Toyota Tacoma: Five Things We Want in the Next Generation

Strong points
  • Unbeatable reliability and resale value
  • Great off-road capability (TRD Pro)
  • Available manual transmission
Weak points
  • Unrefined ride and handling
  • Modest towing capacity
  • Largely outdated interior
Full report

A new generation of the tireless and dependable Toyota Tacoma is expected to debut in the near future, likely as a 2023 model. Unlike the fully redesigned 2022 Tundra, Toyota’s midsize pickup is a sales leader in Canada and the race is not particularly close.

However, the next Tacoma needs to receive some major upgrades. Why? Because its three main competitors—Ford Ranger, Chevrolet Colorado, GMC Canyon—will also be all-new for 2023. And let’s not forget the Nissan Frontier, which is fresh from its first complete overhaul in more than 15 years.

Before we list five things we want in the future Toyota Tacoma, a word on the outgoing model, which we spent time with this fall…

Photo: Toyota

What’s New for 2022?

Ahead of a well-deserved retirement, the current-generation Tacoma gets a few changes for 2022. The TRD Pro model gets TRD-tuned Fox internal bypass shocks along with new TRD-engineered upper control arms in forged aluminum. They’re part of a taller suspension lift—1.5 inches up front and 0.5 inches at the rear.

New black TRD wheels offer a wider track and are fitted with new Goodyear Territory all-terrain tires, while a flashy Electric Lime Metallic body colour is added to the mix. The various logos and badges get some modifications, as well.

Photo: Guillaume Rivard

Introduced last year, the Trail Edition of the Tacoma is back, once again based on the SR5 4x4 Double Cab model. Toyota engineers lifted the front of the truck 1.1 inches thanks to taller coil springs, increasing ground clearance and the approach angle to 34 degrees in the process. The rear suspension is lifted 0.5 inches.

The same new Goodyear Territory all-terrain tires can be found here, wrapping new bronze-finished wheels that complement the bronze-accented grille. Four exterior colour choices are available, headlined by new Trail Edition option Lunar Rock. A new Trail Edition badge is fitted on the rear tailgate, and the rear bumpers are now colour-keyed to match the exterior paint colour.

Photo: Guillaume Rivard

5 Things We Want in the Next Toyota Tacoma

1. A smoother ride: We’re not asking the Tacoma to be as smooth and pleasant to drive on paved roads as a Honda Ridgeline, but there is certainly room for improvement in that department. With a version of Toyota’s new TNGA-F architecture, which underpins the 2022 Tundra, and a rear suspension that uses coil springs instead of leaf springs, the next model should prove more comfortable and enjoyable on a daily basis.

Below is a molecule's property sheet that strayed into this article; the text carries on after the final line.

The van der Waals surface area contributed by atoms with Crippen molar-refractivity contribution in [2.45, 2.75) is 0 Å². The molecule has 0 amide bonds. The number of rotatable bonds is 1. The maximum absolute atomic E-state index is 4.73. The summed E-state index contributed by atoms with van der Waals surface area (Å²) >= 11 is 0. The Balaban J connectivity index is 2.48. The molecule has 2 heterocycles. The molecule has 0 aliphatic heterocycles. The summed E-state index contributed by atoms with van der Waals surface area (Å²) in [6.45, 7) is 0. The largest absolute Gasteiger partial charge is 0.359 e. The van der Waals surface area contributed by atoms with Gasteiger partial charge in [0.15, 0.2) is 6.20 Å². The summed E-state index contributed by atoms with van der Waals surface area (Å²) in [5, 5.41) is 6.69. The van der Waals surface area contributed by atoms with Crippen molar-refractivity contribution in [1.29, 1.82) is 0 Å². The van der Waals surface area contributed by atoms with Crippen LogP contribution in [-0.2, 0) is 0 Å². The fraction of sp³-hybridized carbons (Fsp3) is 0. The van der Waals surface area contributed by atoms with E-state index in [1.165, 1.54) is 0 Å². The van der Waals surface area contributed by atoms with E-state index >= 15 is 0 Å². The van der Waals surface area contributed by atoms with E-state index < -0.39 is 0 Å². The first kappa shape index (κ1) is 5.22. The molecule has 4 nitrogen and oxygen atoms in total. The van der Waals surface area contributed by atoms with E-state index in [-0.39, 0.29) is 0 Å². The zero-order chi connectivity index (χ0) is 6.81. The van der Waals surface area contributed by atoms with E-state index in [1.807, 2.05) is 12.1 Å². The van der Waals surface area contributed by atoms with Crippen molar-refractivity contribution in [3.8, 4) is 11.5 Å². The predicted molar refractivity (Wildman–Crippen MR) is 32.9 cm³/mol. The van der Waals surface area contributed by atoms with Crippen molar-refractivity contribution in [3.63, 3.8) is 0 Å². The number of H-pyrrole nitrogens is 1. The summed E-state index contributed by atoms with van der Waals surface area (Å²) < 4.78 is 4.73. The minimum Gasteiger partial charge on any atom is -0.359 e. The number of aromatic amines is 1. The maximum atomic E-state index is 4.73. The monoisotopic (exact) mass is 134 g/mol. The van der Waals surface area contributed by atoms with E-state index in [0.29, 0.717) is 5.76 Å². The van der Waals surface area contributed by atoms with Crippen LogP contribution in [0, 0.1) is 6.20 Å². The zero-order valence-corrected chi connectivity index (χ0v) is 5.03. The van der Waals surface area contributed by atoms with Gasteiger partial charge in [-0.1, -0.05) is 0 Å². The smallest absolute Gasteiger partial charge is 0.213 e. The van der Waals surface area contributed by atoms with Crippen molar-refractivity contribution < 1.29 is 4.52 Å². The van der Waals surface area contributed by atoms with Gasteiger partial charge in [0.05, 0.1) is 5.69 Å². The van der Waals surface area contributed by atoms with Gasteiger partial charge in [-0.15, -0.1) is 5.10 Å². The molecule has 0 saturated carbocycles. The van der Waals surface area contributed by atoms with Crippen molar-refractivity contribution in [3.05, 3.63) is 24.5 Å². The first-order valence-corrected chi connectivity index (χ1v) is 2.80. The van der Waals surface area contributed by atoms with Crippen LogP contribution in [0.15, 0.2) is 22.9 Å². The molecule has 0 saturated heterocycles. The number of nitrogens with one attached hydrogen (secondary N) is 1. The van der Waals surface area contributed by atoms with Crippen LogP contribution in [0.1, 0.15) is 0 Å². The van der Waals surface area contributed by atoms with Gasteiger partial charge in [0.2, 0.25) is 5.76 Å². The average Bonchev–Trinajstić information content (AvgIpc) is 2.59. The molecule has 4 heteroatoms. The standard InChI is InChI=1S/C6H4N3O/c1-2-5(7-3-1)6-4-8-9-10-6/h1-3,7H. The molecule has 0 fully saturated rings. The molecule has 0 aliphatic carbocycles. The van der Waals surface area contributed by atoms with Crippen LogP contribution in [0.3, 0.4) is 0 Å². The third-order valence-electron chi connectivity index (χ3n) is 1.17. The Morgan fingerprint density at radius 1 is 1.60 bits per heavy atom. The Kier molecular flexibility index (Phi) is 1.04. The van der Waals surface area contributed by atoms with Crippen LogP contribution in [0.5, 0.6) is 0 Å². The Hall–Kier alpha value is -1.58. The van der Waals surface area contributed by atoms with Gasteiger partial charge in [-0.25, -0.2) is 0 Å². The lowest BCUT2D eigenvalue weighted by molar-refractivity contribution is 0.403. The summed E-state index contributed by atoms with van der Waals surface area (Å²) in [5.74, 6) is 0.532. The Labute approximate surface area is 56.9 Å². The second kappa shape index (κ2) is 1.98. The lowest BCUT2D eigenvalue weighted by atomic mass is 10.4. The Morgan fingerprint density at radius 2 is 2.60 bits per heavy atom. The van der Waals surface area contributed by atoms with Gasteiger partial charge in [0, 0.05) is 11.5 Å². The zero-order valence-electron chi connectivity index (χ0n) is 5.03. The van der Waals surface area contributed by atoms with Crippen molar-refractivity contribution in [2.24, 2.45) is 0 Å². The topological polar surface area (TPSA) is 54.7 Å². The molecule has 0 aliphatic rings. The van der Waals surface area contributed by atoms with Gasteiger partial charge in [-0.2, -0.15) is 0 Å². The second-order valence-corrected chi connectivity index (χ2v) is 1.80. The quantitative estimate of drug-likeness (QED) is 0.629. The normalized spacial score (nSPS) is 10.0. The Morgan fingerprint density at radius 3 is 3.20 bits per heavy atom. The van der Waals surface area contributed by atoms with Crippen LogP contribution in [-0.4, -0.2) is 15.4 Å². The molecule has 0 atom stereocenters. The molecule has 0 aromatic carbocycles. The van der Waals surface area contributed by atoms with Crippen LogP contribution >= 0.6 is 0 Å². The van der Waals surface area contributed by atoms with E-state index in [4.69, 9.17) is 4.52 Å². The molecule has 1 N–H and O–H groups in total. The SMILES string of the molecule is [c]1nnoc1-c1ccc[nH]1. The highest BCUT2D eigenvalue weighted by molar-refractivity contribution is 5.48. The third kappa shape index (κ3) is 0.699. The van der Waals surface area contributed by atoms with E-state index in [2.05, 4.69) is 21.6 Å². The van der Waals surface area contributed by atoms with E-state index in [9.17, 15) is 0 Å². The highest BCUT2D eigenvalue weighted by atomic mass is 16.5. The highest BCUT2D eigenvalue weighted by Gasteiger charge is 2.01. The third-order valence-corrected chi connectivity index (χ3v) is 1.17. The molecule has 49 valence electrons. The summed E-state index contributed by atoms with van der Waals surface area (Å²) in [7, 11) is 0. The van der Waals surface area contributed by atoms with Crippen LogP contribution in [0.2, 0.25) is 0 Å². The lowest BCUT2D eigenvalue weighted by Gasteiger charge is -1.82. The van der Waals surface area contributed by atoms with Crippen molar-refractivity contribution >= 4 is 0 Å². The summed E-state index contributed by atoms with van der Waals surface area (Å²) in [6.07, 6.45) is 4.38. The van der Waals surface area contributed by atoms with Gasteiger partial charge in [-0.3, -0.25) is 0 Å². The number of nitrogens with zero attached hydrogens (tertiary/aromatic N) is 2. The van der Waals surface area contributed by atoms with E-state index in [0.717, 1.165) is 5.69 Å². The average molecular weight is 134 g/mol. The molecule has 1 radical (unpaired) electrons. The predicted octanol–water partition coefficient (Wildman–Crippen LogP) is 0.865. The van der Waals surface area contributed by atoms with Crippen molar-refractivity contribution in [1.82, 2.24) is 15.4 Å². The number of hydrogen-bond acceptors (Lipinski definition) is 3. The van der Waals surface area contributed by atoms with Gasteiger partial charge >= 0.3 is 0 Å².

2. Improved capability: Will the 3.5-litre V6 return as the lone engine choice? Granted, this unit has proven to be extremely durable and reliable, and with 278 horsepower and 265 pound-feet of torque it delivers pretty decent acceleration (even more so from about 3,500 rpm). However, GM’s twins are more powerful and so is the Frontier. The Ranger, meanwhile, generates significantly more torque with a 2.3-litre EcoBoost. It’s a bit hard to imagine a muscular hybrid option that would follow the lead of the new Tundra, but the next Tacoma could use a stronger engine delivering increased towing capacity (currently maxed out at 6,500 pounds).

Photo: Guillaume Rivard

3. Maybe keep the manual and update the automatic: Similar to the Jeep Gladiator, the Tacoma stands out from most competitors by offering a six-speed manual gearbox in TRD models. That’s great—for some people. Other than improving fuel economy and adding features like Crawl Control, the Tacoma’s available six-speed automatic transmission fails to impress and should be replaced. Toyota does have eight- and ten-speed boxes it could use, and we’d like the Tacoma to benefit from one.

4. A more refined and up-to-date cabin: That was also one of our wishes for the new Tundra, and Toyota beautifully answered the call. Without losing its rugged appeal, the Tacoma needs to increase the level of refinement and incorporate state-of-the-art technology. A digital instrument cluster sure would be nice, but more importantly we want a more attractive and user-friendly infotainment system. In fact, Toyota has confirmed that the system found in the latest Tundra (and 2022 Lexus NX) will gradually spread to all vehicles between now and the middle of the decade. And while we’re at it, a bit more space and storage would be appreciated, too.

5. Keeping prices in check: Everything is getting more and more expensive, and vehicles are good examples. Obviously, the pandemic didn’t help. The 2022 Tundra added some cheaper, entry-level models, but the more upscale ones carry a much bigger price tag now. The current Tacoma ranges from $39,890-$59,360, which is more affordable than the Ridgeline and Gladiator, but way above its top three rivals from the U.S. Unlike the new Frontier, the next Tacoma may not be able to stay below $40,000, but hopefully Toyota will find a way to keep its midsize pickup reasonably priced.

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